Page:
ONS reveals 3.3million young adults still live at home with their parents in 2015 compared to 2.7 million in 1996 – that's a huge 618,000 more in under 20 years. Those aged between 20-34 have been living at home with their parents since 1996 and the trend is growing.
The government have put the ‘help to buy ISA’ scheme in place in order to try and help first time buyers get onto the property ladder, however even with schemes such as these being implemented, a number of factors still exist which mean young people trying to buy for the first time are finding it tough.
First time buyers are spending more on houses relative to their income
Before 1999, the amount of first time buyers were spending on a property with a mortgage drifted between two and three times their annual income. However by 2000, mainly down to to increased house prices, this number has peaked at more than 4 and a half times their annual income in 2004 – and it has remained stable at this level since then.
Increased deposit needed to buy a home
One of the biggest barriers to owning a property is the large deposit that first time buyers are required to raise in order to get a mortgage. At the height of the economic turn-down (2009), mortgage lenders placed huge restrictions on mortgage lending criteria in order to ensure that only people who could afford repayments would be legible. In 2009, the average first time buyers deposit peaked at a vast 27% of the purchase price, compared to just 10% in 1996.
In recent years the average deposit has been decreasing slightly but has remained above the 20% of purchase price mark. This is a huge amount of money for young people to have to gather together, hence why it’s taking them longer to leave the family home.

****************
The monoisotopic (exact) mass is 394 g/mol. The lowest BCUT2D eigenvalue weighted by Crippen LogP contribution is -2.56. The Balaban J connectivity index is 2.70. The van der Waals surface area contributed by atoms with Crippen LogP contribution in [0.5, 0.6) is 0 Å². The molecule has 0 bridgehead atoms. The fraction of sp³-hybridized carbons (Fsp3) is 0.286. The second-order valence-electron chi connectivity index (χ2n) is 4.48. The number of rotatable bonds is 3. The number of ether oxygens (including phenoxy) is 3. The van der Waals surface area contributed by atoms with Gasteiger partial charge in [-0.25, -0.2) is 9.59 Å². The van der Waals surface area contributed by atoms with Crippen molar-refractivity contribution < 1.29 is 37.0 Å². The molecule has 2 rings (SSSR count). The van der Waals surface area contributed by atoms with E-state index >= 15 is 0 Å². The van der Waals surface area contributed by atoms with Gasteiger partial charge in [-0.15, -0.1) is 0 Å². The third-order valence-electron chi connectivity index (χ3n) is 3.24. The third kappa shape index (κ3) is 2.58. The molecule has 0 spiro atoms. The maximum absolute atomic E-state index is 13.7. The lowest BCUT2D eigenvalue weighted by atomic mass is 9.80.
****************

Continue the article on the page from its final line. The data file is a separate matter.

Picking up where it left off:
More difficult to meet the mortgage eligibility criteria
Again, due to the recession, mortgage lenders made it exceedingly more difficult to meet the eligibility criteria for a mortgage. After 2002 the number of mortgage loans to first time buyers dropped substantially, and only started rising again in 2012. Between 1980 and 2002, 486,000 mortgages were issued to first time buyers annually, and since 2012 we are yet to reach that same average.
Delays in formalising relationships
People are getting married, cohabiting and entering into a civil partnerships much later on in life, meaning they stay in their parents homes for longer. For men, the average age of marriage in England and Wales was found to be 32 years in 2011, compared with 29 just 15 years earlier (1996). The average age at first marriage for women in 2012 was slightly lower than for men (30 years), but was still higher than the average age for women in 1996 (16years).
Changes to Welfare
If you’re single and under 35, you can only get Housing Benefit for bed-sit accommodation or a single room in shared accommodation. This has put a lot of young people off moving out of the parental home. Research has indicated that this is more likely to affect young men than young women, particularly resident fathers, as they by definition do not live with children, therefore are only entitled to housing benefit for the cost of a room in shared accommodation. Many young males will therefore move back in with their parents after a relationship breakdown.
Remaining in education for longer
The number of adults aged 18-24 in full time education in 1996 was just over 1.1 million, whereas this has increased by a hefty 72% to 1.9 million in 2015; 791,000 more young adults chose to stay in full time education from 1996 to 2015.
Hence, these young adults will not be earning a wage or annual salary to allow them to move out of the parental home. Furthermore, higher education is expensive, and more students are opting to stay at home whilst studying to keep university costs down; in 2014, 24% of UK University undergraduates opted to stay at home living with parents whilst studying, compared with 12% in 1996.
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